Friday, October 5, 2012
How to Make Yogurt (The Middle-Eastern Way)
My family goes through a lot of yogurt. As in, A LOT of yogurt.
Originally, I decided to learn how to make it myself just to cut down on the cost.
Then I discovered that homemade yogurt is WAY BETTER than store-bought yogurt. And that manufacturers put gelatin in their yogurt in order to give it that particular consistency. (That's gross.) I also discovered that what we're calling "Greek yogurt" is basically just yogurt that's had the excess whey strained out of it. (If I understand it correctly, true Greek yogurt must be made from sheep's milk....if I understand what I've read.)
I started off making my yogurt in my Crock Pot, and that's a great way to do it if you're unsure of what you're doing.
Then my friend Sandra, who is married to a man from Lebanon, told me that her mother-in-law taught her to make yogurt the way they do in Lebanon. And as it turns out, it's even easier than making it in my Crock Pot!
1 gallon of milk (I use 2%)
1 cup of plain yogurt to use as a starter
a stock pot
a cheesecloth or thin tea towel (I use a thin tea towel)
Pour the milk into the stock pot and bring to a boil on the stove. When it comes to a boil, remove it from the heat so it can cool a bit. When it is cool enough that you can dip your finger in it for 10 seconds (for me, this takes about an hour), whisk your starter yogurt into the warm milk. **Before you mix the starter yogurt in, you may see a film on the top of the milk. I skim this off first. ** Cover with a lid, wrap a towel around it, and set it on the counter to completely cool.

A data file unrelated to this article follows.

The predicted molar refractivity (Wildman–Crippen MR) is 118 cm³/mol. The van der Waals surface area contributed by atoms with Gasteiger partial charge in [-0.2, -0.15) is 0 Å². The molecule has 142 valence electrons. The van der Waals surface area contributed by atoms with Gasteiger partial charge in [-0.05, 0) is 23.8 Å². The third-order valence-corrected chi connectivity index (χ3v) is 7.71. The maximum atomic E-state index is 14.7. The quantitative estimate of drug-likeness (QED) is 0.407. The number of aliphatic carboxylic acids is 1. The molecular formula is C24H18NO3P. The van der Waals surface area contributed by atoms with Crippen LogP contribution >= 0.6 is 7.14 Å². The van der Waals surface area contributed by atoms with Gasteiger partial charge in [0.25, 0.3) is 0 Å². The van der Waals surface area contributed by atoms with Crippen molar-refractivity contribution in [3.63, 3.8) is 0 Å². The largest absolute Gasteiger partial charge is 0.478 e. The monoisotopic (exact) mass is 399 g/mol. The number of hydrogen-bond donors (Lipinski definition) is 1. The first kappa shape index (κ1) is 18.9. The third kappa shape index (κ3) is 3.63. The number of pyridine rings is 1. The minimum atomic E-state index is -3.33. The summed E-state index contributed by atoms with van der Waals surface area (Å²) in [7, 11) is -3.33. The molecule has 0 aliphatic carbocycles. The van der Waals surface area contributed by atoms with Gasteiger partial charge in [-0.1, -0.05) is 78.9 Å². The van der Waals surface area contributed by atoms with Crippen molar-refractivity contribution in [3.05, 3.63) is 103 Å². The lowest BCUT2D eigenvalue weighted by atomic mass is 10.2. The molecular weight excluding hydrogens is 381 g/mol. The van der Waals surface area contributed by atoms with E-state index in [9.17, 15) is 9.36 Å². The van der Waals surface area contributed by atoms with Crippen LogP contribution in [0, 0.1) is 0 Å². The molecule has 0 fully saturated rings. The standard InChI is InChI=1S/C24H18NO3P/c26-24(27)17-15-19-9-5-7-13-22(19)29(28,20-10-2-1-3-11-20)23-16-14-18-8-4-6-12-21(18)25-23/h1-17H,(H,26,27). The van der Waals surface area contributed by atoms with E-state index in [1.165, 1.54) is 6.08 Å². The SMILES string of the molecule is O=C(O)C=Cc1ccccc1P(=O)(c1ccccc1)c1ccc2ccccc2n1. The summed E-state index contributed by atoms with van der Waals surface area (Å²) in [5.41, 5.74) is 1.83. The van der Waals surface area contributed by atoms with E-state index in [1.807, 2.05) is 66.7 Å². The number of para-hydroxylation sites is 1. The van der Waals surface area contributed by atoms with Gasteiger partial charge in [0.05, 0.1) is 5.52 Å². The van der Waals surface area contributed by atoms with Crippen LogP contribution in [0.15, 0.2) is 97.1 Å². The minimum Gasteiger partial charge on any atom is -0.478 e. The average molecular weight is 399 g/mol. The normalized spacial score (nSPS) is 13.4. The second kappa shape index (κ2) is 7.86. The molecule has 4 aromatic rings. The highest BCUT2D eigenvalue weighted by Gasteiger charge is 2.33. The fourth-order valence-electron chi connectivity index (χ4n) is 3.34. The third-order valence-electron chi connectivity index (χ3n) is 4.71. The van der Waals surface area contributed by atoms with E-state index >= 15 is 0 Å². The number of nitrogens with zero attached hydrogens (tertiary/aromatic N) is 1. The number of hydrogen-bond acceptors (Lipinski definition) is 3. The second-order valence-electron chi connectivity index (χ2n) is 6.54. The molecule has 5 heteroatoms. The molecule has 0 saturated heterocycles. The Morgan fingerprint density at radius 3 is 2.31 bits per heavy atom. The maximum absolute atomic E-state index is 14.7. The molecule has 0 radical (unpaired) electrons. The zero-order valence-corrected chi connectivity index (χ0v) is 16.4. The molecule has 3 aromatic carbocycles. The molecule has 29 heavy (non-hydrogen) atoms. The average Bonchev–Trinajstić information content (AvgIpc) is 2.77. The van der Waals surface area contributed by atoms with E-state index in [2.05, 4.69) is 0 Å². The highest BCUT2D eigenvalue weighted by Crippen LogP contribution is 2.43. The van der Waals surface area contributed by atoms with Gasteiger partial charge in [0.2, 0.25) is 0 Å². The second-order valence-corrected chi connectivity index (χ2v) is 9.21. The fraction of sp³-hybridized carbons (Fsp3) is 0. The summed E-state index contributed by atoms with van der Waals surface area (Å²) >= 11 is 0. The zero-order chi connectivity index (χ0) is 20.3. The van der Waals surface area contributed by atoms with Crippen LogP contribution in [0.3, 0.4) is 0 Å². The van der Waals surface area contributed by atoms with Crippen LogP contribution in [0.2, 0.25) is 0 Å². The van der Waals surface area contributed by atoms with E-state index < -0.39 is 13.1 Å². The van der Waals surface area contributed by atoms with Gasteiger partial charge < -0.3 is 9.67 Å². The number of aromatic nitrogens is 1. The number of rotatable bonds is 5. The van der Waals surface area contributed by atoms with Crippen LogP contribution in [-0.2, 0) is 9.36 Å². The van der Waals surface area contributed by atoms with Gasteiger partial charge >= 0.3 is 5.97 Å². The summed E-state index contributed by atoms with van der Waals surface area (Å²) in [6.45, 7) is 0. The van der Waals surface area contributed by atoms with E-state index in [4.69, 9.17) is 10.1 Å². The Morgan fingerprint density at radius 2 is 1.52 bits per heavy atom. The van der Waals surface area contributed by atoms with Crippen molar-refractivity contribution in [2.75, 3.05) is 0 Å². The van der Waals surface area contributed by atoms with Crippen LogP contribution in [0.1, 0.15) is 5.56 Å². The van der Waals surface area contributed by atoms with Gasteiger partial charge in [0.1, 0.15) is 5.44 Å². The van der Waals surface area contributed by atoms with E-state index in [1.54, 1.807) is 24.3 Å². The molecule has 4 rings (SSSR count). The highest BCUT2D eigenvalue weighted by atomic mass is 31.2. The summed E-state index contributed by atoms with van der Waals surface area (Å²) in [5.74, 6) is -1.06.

Once it comes to room temperature (and this will take a few hours), I like to strain off the excess whey to take away some of the tangy bite and to make it a little thicker. This is a totally optional step. Line the colander with a tea towel, and pour the yogurt in and just let it drain. I typically collect the whey, because there's so much that can be done with it (AND I HATE TO WASTE!). Whey can be used to make ricotta, or it can be added to the bread-making process in place of water, used in other lacto-fermented foods, or even given to chickens (I often give whey to my Mother-in-law for her chickens, and apparently they love it).
The next time you make yogurt, you can use your own homemade yogurt as a starter.
I hope you love it as much as we do! :)
This post is linked to Little Natural Cottage, and The Purposeful Mom.